Sun 6 Feb 2011
Riots and rainbows notwithstanding, I often feel that the appropriate name for a group of colors is a celebration. There is really nothing else I feel like doing when confronted with beautiful shades of color.
I began yesterday’s dyeing as I always do; I sat down with my color sampler cards and matched colors. Since I was dyeing for friends, I pulled colors that fit one person, and then colors that fit the other. Then I threw in a few more that I wanted to play with for a project that’s percolating in the back of my mind.
That might seem like a lot of colors, but since many of them are shades of the same dye (gotten by using different dilutions) or mixtures of a set of base dyes, I ended up with only 5 main colors, plus black to work from. I think I did end up throwing in two other accent colors, but I usually try to stick to 3-5 dyes per session. It keeps things manageable, and it allows me to fully explore the possibilities contained in those little jars of magic.
I began with the roving, since it’s a little more finicky and it was the star of the day. Despite my worries about that silly scarlet dye, the roving turned out to be the perfect pink, somewhere between salmon and sunset.
To my surprise, the greens gave me a little more trouble. I’ve gotten used to adding extra dye, or increasing the concentration to match the colors on my sample cards, but apparently yesterday I had no need of extra. I was aiming for something lighter, with a stronger presence of gray, but if I put my expectations aside I am deeply in love with the greens that came out.
The blues were also much darker than I was aiming for, but darker blue is hardly ever something you’ll hear me complain about. Next time I will cut down on the saturation for both of these colors, but today I am glorying in their depth.
My absolute favorite of the day was a long shot (it often is). I took a bunch of strong colors in heavy saturations, and I laid them in stripes of varying width all along a skein of yarn. It has a little of everything, from reds and orange to blues and even a little yellow.
And I absolutely love it. Do you see that fire?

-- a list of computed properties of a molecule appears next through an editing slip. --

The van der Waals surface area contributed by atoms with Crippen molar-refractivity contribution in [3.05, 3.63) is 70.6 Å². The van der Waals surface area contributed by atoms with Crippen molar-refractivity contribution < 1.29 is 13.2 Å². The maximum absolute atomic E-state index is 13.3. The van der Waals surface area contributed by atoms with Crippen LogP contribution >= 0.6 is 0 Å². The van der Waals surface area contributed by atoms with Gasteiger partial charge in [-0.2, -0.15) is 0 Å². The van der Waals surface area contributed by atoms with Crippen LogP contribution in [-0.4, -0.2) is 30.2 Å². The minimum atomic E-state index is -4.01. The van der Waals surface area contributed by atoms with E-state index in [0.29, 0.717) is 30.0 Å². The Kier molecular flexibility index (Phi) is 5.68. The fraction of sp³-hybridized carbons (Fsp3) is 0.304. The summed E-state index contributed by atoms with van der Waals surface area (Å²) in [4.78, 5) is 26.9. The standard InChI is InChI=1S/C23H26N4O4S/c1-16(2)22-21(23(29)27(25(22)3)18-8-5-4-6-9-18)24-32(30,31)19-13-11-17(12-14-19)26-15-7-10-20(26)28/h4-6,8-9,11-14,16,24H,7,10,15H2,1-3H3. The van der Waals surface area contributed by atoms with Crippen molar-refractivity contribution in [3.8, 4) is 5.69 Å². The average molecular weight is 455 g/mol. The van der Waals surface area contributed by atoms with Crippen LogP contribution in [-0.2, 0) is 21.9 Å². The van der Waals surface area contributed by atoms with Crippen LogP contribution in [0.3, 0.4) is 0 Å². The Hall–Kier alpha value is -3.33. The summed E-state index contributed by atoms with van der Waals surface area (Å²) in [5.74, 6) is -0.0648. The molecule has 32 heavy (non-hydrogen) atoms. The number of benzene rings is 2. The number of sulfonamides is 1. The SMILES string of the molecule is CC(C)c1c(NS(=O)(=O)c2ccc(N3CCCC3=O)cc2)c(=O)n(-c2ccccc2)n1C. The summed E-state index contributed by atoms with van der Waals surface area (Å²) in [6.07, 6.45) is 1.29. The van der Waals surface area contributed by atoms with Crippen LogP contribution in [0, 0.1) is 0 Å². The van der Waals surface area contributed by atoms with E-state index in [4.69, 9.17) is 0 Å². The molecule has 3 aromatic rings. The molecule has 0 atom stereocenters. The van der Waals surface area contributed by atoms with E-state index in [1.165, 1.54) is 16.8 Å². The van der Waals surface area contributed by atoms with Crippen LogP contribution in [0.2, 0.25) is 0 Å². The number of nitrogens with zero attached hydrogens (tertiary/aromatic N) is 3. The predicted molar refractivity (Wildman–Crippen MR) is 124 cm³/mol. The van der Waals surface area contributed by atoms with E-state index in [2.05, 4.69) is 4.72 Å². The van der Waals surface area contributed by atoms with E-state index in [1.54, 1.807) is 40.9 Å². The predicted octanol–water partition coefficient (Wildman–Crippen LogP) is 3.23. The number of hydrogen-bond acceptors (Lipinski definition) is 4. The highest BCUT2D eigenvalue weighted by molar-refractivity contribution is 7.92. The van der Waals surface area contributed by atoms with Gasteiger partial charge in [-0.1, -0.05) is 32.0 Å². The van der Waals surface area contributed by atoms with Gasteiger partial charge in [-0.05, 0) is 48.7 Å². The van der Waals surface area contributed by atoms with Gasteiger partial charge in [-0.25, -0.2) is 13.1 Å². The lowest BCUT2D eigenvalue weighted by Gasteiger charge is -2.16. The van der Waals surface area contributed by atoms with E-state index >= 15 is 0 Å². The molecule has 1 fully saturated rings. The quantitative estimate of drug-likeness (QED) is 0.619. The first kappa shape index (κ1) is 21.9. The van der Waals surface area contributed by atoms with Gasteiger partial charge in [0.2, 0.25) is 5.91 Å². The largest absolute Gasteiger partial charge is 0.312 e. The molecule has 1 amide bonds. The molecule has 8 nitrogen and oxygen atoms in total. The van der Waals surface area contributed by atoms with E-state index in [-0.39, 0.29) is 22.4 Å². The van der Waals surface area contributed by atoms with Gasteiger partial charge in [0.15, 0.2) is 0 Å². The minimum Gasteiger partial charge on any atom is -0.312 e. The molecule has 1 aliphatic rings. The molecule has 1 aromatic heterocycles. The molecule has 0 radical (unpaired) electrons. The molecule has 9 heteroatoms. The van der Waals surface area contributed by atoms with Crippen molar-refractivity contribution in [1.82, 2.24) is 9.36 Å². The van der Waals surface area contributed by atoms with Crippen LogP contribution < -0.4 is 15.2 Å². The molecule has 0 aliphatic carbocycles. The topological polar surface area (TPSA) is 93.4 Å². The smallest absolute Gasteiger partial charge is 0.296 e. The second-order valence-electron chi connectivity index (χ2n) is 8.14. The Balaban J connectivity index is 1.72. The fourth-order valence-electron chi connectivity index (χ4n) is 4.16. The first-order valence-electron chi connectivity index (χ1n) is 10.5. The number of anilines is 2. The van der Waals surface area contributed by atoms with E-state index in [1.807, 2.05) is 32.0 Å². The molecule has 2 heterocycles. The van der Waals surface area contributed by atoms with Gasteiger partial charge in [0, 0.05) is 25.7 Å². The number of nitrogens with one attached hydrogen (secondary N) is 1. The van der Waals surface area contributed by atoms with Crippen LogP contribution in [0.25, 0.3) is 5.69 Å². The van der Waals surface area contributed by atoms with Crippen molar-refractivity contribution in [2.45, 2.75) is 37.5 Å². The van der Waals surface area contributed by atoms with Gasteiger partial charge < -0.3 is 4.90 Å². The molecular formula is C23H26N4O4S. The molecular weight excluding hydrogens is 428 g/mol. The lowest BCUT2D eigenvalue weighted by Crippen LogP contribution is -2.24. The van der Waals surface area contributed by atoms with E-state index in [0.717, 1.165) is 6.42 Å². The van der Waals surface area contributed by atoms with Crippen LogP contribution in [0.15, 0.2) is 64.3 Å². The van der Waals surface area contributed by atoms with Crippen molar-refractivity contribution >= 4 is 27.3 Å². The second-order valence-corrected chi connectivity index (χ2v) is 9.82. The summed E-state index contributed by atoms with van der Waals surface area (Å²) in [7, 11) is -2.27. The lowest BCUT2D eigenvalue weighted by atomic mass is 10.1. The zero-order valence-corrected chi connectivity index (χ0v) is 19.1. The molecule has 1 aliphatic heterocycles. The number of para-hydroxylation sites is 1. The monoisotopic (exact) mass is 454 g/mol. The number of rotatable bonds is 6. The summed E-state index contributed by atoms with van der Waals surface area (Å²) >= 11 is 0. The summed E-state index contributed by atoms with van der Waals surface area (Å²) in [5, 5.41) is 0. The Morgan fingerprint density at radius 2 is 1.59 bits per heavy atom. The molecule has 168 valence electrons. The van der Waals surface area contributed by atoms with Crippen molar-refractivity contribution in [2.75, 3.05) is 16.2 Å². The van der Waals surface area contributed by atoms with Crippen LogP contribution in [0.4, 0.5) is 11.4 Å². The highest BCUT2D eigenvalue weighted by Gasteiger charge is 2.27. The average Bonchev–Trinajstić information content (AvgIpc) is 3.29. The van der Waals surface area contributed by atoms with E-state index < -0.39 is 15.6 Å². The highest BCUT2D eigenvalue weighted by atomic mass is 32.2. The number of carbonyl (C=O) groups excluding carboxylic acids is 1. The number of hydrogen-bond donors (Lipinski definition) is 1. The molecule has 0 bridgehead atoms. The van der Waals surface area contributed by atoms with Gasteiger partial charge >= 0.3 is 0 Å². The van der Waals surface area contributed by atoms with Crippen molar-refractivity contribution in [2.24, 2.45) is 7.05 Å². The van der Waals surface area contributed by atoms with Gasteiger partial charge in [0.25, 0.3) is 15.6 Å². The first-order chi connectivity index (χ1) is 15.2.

The next skein was much closer to what I’d expected for the roving. A paler, more subdued blue shot through with gray.
My favorite reason for working with a small number of similar colors is that it often creates unexpected synergies between the yarns. I wouldn’t have thought to pair those first two skeins with one another, but look how perfectly they flow into one another:
It’s like they were made to go together, when really that was the farthest thing from my mind when dyeing.
The same thing happened with the last two skeins.
The one on the right is dyed very much like the first roving; a combination of different saturations of scarlet and fire red, this time mixed with just a little gray to tone it down.
The skein on the left is my “serendipity” skein. At the end of the day, when the dye jars are getting close to empty and my wash jar (where I rinse the spoons as I measure) is getting to be a deep, saturated color, I mix whatever is left over and not enough to be worth saving and use that to dye the last skein. It’s funny: every time I encourage people to mix colors on their yarn, they say they’re afraid of creating mud. Every time I dye, I mix everything randomly, and usually get something beautiful.
This particular serendipity skein is a mixture of two reds, a teal, an orange, and a yellow dye, plus liberal sprinklings of black. There may also be some brown and a little pure blue thrown in. To me, it looks like the sunset.
And again, all of these very different skeins fall into harmony with one another in unexpected ways.
Yes, I think color should be called a celebration.
The more I dye, the more I realize how much pleasure it brings me to put color on fiber. I love to see how it develops, how it takes these strange and often unexpected turns to become so much more than I could have expected from looking at my samples alone.
The problem is, I don’t need any more yarn. I have enough, and though I love each and every one of these skeins, it’s the creation that I enjoy, and not the possession.
And so, today, we began another project. One that Branden has been suggesting for a long, long time, and one that I am finally becoming ready to embrace.
We took photos.
Well, really Branden took photos and I mostly kept myself occupied elsewhere so I wouldn’t interfere. (There are different ways to enable, and sometimes the best way is to simply get out of the way…)
We printed ball bands. (!)
And we’re beginning the process of setting up a small shop over on Etsy. It’s not ready yet, but it’s coming. We’re busy creating a place for all these colors, so that I have room to make more.